Wednesday, 7 December 2011

Peru: Interview with Shining Path's "Artemio"

Gustavo Gorriti and Romina Mella today published the first part of an interview with Shining Path leader "Artemio" for IDL-Reporteros today. It's pretty fascinating stuff watching him sitting there in the jungle acknowledging the group's failure and calling for a process of disarmament. His quiet voice is at such odds with Abimael Guzman's public image as well.

For the non-Spanish speakers, here are some highlights:

- Initially, they describe the arduous journey to the camp in the Huallaga valley and how the journalists slept, fully clothed and guarded by armed guerrillas. Incidentally, they were accompanied by, among others, Dan Collyns who writes for the Guardian, so maybe we will see an English-language article on this soon - I've searched and haven't found it at the time of writing.

"Artemio" gave his real name as José ‘Pepe’ Flores Hala and his age as 47 - both these facts have been disputed by others who have investigated him.

Do you agree that the war that you initiated on 17 May 1980 has ended in failure for you?

Yes, that's true. We're not going to deny it.

So, the sort of actions which you are carrying out now are not the actions of an insurrection which seeks victory, but merely defensive.

The political objective is the same as when we took up arms, although practically speaking, today it is not possible. I think that is easy to understand. Secondly, we maintain an armed force to guarantee our position with respect to our imprisoned comrades - and I think that that may be easily understood. We do not have the least intention of brandishing our arms, of armed struggle. No. Honestly, we want to point out that we want a political solution; we want it to come to an end, using the methods of the negotiating table.

You want to demobilise.

Of course. The issue is that is happens via a military ceasefire.

A ceasefire. That's not the same thing as demobilisation.

Right, but it's the first step. A military ceasefire which gives the space and the corresponding guarantees in a particular are with the aim of starting up talks moving towards negotiations. It depends which decision the State and the government in power takes.

That is to say, demobilisation and the handing over of weapons as the final result of negotiations?

The demobilisation and putting weapons out of use publicly.

To destroy them?

To destroy them. Publicly. I think that there have to be mediating organisations such as the International Red Cross or the Church which have intervened in cases like this to verify what happens. But it all needs... the political will of the State and the government if they really want to solve this problem of the armed comflict and for it not to be like what happened before with previous governments.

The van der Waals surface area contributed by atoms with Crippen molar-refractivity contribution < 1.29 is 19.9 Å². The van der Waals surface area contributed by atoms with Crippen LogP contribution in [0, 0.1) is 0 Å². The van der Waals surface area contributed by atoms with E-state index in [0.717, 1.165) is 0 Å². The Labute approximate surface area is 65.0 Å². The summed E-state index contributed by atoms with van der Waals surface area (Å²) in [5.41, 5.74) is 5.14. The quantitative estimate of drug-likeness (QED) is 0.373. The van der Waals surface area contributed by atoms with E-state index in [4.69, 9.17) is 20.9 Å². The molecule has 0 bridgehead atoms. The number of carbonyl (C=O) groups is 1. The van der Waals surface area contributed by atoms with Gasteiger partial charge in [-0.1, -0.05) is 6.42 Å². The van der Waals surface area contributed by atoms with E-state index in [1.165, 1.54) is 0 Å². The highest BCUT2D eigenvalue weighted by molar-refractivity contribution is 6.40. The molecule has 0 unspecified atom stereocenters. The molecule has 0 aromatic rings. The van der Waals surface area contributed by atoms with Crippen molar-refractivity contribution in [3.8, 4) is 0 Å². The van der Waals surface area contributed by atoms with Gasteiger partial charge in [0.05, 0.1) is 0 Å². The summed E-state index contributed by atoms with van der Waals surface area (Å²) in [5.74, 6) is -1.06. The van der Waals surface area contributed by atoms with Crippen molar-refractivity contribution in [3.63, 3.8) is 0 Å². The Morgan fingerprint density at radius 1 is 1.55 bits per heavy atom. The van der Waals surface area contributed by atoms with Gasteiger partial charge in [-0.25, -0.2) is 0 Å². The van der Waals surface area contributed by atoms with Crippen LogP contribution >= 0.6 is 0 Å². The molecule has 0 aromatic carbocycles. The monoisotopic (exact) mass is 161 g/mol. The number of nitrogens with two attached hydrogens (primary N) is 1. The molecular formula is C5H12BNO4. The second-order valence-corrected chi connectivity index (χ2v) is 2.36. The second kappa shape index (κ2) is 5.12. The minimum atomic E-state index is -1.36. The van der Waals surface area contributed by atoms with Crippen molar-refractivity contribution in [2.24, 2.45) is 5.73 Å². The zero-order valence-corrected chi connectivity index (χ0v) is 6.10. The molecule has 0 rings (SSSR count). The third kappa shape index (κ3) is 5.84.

[He then goes on to discuss secret talks which took place with previous governments]

But, do you still believe that violence is the only way to end class war?

We have Marxist principles. We think that the only form of power is to change the capitalist system into a socialist system. But at this time, that isn't possible. And if it isn't possible, what has to be done now is to end what started yesterday.

What will you do if you manage to give up your weapons?

I'm a politician, I will take up politics, I will work on the land, I could study agriculture, something that would be useful in the current reality. Or, I don't now, you can't know what you will do tomorrow.

The Huallaga front has been one of the most violent of the war, in general, and it has also been one in which there has been most murders or "selective eliminations" carried out by your group. This was the case in the '80s and '90s, and also in the first decade of the 21st century. How do you explain that and how would you explain it to the relatives of the victims?

[...] I repeat [sic]: we committed excesses, we made mistakes, in the case of Lucanamarca, Tarata, and some cases in which we eliminated innocent persons considered to be informers. I understand the pain which this caused and sometimes self-criticism is not sufficient, but it is necessary to ask forgiveness of the families which we bereaved, believing them to be enemies, when really they weren't.

And, while you are not demobilised, what military activity are you going to carry out? Are you going to continue with ambushes, attacks, annihilations, assassinations?

No, nothing like that. We will restrict ourselves to organising political work. To carrying out politics. We will maintain an armed force for security, to defend ourselves. If we are attacked, we will defend ourselves. We will respond in kind.

That is to say, you maintain a strictly passive position.

A defensive position, militarily speaking.

There will no sort of attacks?

There will be no sort of attacks. I can guarantee it. We are not going to attack.

Does that include selective annihilations?

Yes it does.

Incredible stuff. Spanish-speakers, read the whole thing, and look out for part two tomorrow:

Entrevista a "Artemio" en el Huallaga (IDL-Reporteros)

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